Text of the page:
The study limitations are that the participants were interviewed a year after their PTSD status had been assessed and symptoms may have changed in the meantime. It is also possible that the recovery or lack of it at the time of PTSD status assessment may have been temporary. However, the assessment procedure was based on the structured mental health assessment interview (MINI) which uses a precise scoring schedule for presence or absence of symptoms used to diagnose current and past PTSD. In addition, IES-R score was used in the standard way to differentiate the participants who reported high or low distress scores. Moreover, the interview material, specially the parts in which the participants referred to their symptoms, rather consistently shows that the change in the mental health status was not likely to have happened to the degree that might have affected the results.

Conclusions

The qualitative thematic analysis yielded eight factors to which people attribute their recovery from war-related posttraumatic symptoms. Six of them were identified as healing by both participants who had recovered from PTSD and participants with ongoing posttraumatic symptoms. These included social attachment and support, various strategies of coping with symptoms, personality hardiness, received mental health treatment, access to material support, and normalization of everyday life. While these factors were healing for participants in both groups, there were specific qualitative differences between the two groups: The recovered participants reported having reciprocal social relations, proactive coping styles, and felt that their determined and outgoing personality had a key role in recovery. The identified attributions of recovery processes correspond to protective factors in the models of mental health protection, resilience factors in models of stress and trauma resilience, and key principles for interventions in the aftermath of massive trauma. However, specific factors were identified in the present study that have not been reported before. These are in particular a strong orientation towards the future, reciprocity in receiving and giving social support, meaningful activities that ensure social recognition, and contextual aspects of provisions of mental health treatment. These findings can inform psychosocial interventions for survivors of trauma.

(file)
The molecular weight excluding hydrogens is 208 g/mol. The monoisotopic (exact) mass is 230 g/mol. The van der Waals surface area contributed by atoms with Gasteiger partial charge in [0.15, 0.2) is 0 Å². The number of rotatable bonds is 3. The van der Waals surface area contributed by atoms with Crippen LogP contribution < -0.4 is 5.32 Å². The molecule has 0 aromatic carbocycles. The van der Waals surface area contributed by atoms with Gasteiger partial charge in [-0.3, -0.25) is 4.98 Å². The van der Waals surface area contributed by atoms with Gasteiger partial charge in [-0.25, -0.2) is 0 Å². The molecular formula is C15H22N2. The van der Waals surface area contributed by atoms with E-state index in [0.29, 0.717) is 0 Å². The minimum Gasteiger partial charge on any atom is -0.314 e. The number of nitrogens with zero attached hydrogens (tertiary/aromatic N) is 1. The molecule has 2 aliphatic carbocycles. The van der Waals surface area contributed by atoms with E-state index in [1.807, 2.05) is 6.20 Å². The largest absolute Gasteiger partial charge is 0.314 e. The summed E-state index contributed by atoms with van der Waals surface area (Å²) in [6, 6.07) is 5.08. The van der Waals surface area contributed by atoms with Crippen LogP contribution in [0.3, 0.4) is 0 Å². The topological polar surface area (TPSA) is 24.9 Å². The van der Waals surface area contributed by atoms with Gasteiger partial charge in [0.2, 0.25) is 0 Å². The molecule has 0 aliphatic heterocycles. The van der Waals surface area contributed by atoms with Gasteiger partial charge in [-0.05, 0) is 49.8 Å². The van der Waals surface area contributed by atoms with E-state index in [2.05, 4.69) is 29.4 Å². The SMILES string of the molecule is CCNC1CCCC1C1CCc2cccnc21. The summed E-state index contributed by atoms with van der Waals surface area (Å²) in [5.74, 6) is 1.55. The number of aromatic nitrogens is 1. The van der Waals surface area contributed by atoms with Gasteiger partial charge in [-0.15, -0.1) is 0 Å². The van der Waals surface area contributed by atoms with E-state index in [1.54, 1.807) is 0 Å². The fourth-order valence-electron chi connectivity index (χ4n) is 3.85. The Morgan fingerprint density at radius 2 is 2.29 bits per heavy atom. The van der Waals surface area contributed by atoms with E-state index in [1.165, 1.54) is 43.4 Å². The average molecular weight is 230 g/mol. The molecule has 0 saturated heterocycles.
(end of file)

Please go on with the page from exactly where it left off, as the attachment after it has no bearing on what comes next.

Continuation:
Author Contributions